29325959Author: Pamela Blake
Release Date: 18th February 2016
Series: 
Genre: Historical Fiction, Women’s Fiction
Edition: E-book
Pages: 286
Publisher:  Xlibris

Rating: ★★★★

Blurb:

Prewar Bradford, England, 1937. A sinful act is perpetrated by a father against his daughter that will alter the lives of three future generations. Rose’s troubled past haunts her forever. Lucy seduces a man of the cloth and has to bear its devastating consequences. Samuel escapes real life and journeys through his own hell to try and find what he has lost. Children are deprived of a normal upbringing. Secrets, when revealed, have a destructive power. These are ordinary people whose lives go full circle in their voyage of self-discovery and who undergo a transformation resulting from an extraordinary existence. Each of them has to overcome his or her tragedy before the realization that great success, or the reaching of one’s own goals, does not give the pleasure, happiness, or satisfaction expected. Ultimately, it is only in the real values of love, understanding, self-sacrifice, and forgiveness that the outcome has to be found.

Review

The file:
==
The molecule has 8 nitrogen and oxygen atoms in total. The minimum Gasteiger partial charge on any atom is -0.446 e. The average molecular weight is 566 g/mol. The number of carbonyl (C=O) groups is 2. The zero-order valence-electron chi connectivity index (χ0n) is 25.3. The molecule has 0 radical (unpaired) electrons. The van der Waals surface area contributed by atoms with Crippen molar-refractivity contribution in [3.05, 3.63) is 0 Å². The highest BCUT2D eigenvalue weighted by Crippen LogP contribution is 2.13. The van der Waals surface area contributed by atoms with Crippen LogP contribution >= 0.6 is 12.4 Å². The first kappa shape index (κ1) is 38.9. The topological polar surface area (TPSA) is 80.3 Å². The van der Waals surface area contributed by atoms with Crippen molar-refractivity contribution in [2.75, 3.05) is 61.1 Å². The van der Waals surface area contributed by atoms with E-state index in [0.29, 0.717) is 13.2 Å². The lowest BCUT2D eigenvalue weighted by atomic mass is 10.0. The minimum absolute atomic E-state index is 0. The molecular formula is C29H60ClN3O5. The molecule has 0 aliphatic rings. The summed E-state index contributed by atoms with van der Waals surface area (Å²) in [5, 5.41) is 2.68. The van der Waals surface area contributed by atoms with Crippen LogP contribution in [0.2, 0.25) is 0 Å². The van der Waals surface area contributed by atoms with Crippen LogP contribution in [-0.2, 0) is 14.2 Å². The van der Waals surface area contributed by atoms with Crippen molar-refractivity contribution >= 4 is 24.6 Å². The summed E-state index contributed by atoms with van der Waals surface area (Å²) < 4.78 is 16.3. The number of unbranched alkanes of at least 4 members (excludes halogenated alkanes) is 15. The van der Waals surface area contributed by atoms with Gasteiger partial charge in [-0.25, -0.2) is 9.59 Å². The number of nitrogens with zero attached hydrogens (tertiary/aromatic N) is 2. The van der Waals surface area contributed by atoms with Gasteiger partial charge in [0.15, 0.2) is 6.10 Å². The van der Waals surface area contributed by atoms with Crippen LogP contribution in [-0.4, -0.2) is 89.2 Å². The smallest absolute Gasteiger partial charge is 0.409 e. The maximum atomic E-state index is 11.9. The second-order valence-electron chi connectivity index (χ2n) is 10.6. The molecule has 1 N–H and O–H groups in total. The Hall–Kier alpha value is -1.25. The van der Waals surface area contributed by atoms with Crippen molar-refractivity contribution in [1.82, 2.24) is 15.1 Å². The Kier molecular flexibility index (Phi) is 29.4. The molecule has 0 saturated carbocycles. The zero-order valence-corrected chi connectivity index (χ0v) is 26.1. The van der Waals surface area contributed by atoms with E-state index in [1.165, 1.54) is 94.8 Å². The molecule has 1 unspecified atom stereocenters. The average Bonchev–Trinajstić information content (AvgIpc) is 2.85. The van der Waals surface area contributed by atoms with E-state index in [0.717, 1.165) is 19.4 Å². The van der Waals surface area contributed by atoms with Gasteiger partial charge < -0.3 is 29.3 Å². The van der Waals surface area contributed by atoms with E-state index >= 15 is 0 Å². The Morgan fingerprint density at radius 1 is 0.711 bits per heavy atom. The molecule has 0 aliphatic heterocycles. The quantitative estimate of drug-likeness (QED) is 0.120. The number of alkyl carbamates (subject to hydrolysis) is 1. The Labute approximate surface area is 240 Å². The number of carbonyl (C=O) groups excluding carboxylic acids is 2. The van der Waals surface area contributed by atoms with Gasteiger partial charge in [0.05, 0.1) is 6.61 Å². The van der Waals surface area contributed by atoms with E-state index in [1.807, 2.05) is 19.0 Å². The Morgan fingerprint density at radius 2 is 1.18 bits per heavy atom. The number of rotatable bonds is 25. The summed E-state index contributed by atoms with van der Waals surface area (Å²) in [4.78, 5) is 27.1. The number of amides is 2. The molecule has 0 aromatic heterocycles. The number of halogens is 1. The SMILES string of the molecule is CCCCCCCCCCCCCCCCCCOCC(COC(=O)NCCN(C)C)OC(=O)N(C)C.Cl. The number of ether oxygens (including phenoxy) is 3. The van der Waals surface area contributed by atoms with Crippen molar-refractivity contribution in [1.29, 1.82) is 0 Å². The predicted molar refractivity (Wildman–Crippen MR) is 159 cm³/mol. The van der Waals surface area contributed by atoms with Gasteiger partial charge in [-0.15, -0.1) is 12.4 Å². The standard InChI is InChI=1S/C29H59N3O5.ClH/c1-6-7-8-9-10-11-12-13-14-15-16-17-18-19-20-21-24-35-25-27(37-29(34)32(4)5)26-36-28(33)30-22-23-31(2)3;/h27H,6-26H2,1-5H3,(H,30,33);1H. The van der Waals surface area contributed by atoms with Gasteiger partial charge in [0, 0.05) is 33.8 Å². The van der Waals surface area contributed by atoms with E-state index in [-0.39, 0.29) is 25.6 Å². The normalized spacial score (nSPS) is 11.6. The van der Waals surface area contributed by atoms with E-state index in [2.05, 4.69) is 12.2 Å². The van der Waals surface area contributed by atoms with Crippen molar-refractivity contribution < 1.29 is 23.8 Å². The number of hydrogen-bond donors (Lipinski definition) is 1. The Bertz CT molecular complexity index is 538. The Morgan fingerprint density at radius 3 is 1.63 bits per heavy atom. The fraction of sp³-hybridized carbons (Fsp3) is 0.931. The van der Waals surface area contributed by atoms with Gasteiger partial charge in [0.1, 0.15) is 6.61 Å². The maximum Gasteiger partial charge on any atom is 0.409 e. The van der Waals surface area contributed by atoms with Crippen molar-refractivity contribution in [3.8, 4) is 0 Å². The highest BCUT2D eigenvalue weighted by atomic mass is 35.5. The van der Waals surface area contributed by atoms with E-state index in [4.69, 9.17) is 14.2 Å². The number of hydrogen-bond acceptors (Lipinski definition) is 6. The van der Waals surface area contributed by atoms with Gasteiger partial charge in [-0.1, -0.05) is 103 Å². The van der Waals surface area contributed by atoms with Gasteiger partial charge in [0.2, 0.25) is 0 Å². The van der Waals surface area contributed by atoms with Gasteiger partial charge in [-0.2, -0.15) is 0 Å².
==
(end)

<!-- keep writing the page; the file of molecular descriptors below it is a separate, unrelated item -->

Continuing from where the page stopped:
Eden’s Apple is a moving story about two women that’ll rip your heart apart. It is a story of a mother and daughter who go through their own hells and experience the cruel brutality of the world in times where there was little to no hope for single women.

I started reading this book expecting to read about family drama, but I was taken aback by the sheer realism and the cold brutality that defines this book.

Author Pamela Blake’s narration is extremely powerful and strong. I was so lost in the story that I wasn’t able to think about anything else. The author’s strong narration crippled my senses and made me see the emotions of fear, love, and loss with such acute realism that I was moved deeply.

There were a few issues with the dialogues and conversations, but in front of such powerful writing, everything can be overlooked. The story itself had so much life that it pained me to imagine it to be a piece of fiction.

I liked this book a lot, yet I feel a sense of foreboding thinking about it now. I have so many emotions welling inside of me even after long finishing this story that I have to literally force away some of the things I read in this book. I’ve read only a few books   based on the theme of child abuse, but I never imagined any story to have such a lasting impact on me the way this book had.

I’d recommend this book to everyone because of it an exceptional story written brilliantly.


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